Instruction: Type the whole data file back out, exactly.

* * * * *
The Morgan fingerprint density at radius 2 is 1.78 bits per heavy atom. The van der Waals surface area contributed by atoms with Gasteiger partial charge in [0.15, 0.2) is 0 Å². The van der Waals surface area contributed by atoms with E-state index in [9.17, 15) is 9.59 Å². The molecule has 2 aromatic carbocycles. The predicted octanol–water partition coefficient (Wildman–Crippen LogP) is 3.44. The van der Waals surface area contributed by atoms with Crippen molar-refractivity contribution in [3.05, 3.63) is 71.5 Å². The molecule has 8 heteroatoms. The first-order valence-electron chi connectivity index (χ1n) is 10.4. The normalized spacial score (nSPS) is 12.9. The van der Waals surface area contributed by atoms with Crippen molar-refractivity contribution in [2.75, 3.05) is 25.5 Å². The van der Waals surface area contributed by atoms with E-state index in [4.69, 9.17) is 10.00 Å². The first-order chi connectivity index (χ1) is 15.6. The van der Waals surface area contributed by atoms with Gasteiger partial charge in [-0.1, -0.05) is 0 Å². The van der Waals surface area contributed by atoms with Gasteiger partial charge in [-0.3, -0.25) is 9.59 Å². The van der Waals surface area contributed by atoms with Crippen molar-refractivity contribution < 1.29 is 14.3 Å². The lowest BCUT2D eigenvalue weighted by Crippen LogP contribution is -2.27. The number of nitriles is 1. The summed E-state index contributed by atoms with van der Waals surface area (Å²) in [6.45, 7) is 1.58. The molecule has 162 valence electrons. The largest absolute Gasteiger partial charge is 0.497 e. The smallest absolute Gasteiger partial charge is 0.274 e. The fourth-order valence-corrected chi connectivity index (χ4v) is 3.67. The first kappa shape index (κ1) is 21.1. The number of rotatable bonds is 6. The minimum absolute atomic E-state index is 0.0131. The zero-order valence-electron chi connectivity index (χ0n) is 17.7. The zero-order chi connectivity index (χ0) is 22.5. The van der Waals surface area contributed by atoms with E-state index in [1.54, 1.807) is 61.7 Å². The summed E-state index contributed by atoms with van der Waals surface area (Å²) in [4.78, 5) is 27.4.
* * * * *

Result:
The Morgan fingerprint density at radius 2 is 1.78 bits per heavy atom. The van der Waals surface area contributed by atoms with Gasteiger partial charge in [0.15, 0.2) is 0 Å². The van der Waals surface area contributed by atoms with E-state index in [9.17, 15) is 9.59 Å². The molecule has 2 aromatic carbocycles. The predicted octanol–water partition coefficient (Wildman–Crippen LogP) is 3.44. The van der Waals surface area contributed by atoms with Crippen molar-refractivity contribution in [3.05, 3.63) is 71.5 Å². The molecule has 8 heteroatoms. The first-order valence-electron chi connectivity index (χ1n) is 10.4. The normalized spacial score (nSPS) is 12.9. The van der Waals surface area contributed by atoms with Crippen molar-refractivity contribution in [2.75, 3.05) is 25.5 Å². The van der Waals surface area contributed by atoms with E-state index in [4.69, 9.17) is 10.00 Å². The first-order chi connectivity index (χ1) is 15.6. The van der Waals surface area contributed by atoms with Gasteiger partial charge in [-0.1, -0.05) is 0 Å². The van der Waals surface area contributed by atoms with Gasteiger partial charge in [-0.3, -0.25) is 9.59 Å². The van der Waals surface area contributed by atoms with Crippen molar-refractivity contribution < 1.29 is 14.3 Å². The lowest BCUT2D eigenvalue weighted by Crippen LogP contribution is -2.27. The number of nitriles is 1. The summed E-state index contributed by atoms with van der Waals surface area (Å²) in [6.45, 7) is 1.58. The molecule has 162 valence electrons. The largest absolute Gasteiger partial charge is 0.497 e. The smallest absolute Gasteiger partial charge is 0.274 e. The fourth-order valence-corrected chi connectivity index (χ4v) is 3.67. The first kappa shape index (κ1) is 21.1. The number of rotatable bonds is 6. The minimum absolute atomic E-state index is 0.0131. The zero-order valence-electron chi connectivity index (χ0n) is 17.7. The zero-order chi connectivity index (χ0) is 22.5. The van der Waals surface area contributed by atoms with E-state index in [1.54, 1.807) is 61.7 Å². The summed E-state index contributed by atoms with van der Waals surface area (Å²) in [4.78, 5) is 27.4.